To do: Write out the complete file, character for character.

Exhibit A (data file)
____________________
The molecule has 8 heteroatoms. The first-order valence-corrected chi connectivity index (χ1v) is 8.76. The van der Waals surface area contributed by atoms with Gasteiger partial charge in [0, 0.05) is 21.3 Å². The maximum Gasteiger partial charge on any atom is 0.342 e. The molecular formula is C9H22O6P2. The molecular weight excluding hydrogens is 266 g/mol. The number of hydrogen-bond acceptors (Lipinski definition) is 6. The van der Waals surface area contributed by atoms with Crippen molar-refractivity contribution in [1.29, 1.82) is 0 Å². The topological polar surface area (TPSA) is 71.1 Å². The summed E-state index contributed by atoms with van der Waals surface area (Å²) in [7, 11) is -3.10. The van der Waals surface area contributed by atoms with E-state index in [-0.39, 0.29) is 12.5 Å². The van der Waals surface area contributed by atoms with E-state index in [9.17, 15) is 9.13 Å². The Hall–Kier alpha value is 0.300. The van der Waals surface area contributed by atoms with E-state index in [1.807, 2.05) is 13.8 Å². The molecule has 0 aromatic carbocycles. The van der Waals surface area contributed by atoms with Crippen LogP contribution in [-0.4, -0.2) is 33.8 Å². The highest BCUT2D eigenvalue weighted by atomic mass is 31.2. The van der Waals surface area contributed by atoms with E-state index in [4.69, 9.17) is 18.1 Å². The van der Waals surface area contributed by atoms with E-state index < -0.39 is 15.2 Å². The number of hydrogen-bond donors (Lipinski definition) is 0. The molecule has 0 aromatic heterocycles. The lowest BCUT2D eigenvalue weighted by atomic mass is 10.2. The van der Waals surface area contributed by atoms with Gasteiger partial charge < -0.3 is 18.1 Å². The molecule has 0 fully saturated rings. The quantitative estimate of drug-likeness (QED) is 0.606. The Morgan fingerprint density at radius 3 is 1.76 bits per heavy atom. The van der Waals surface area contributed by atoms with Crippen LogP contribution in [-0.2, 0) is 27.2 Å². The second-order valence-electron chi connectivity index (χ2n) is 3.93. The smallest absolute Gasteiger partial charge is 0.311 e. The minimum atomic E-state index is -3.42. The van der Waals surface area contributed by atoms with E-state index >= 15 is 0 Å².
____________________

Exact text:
The molecule has 8 heteroatoms. The first-order valence-corrected chi connectivity index (χ1v) is 8.76. The van der Waals surface area contributed by atoms with Gasteiger partial charge in [0, 0.05) is 21.3 Å². The maximum Gasteiger partial charge on any atom is 0.342 e. The molecular formula is C9H22O6P2. The molecular weight excluding hydrogens is 266 g/mol. The number of hydrogen-bond acceptors (Lipinski definition) is 6. The van der Waals surface area contributed by atoms with Crippen molar-refractivity contribution in [1.29, 1.82) is 0 Å². The topological polar surface area (TPSA) is 71.1 Å². The summed E-state index contributed by atoms with van der Waals surface area (Å²) in [7, 11) is -3.10. The van der Waals surface area contributed by atoms with E-state index in [-0.39, 0.29) is 12.5 Å². The van der Waals surface area contributed by atoms with E-state index in [9.17, 15) is 9.13 Å². The Hall–Kier alpha value is 0.300. The van der Waals surface area contributed by atoms with E-state index in [1.807, 2.05) is 13.8 Å². The molecule has 0 aromatic carbocycles. The van der Waals surface area contributed by atoms with Crippen LogP contribution in [-0.4, -0.2) is 33.8 Å². The highest BCUT2D eigenvalue weighted by atomic mass is 31.2. The van der Waals surface area contributed by atoms with E-state index in [4.69, 9.17) is 18.1 Å². The van der Waals surface area contributed by atoms with E-state index < -0.39 is 15.2 Å². The number of hydrogen-bond donors (Lipinski definition) is 0. The molecule has 0 aromatic heterocycles. The lowest BCUT2D eigenvalue weighted by atomic mass is 10.2. The van der Waals surface area contributed by atoms with Gasteiger partial charge < -0.3 is 18.1 Å². The molecule has 0 fully saturated rings. The quantitative estimate of drug-likeness (QED) is 0.606. The Morgan fingerprint density at radius 3 is 1.76 bits per heavy atom. The van der Waals surface area contributed by atoms with Crippen LogP contribution in [-0.2, 0) is 27.2 Å². The second-order valence-electron chi connectivity index (χ2n) is 3.93. The smallest absolute Gasteiger partial charge is 0.311 e. The minimum atomic E-state index is -3.42. The van der Waals surface area contributed by atoms with E-state index >= 15 is 0 Å².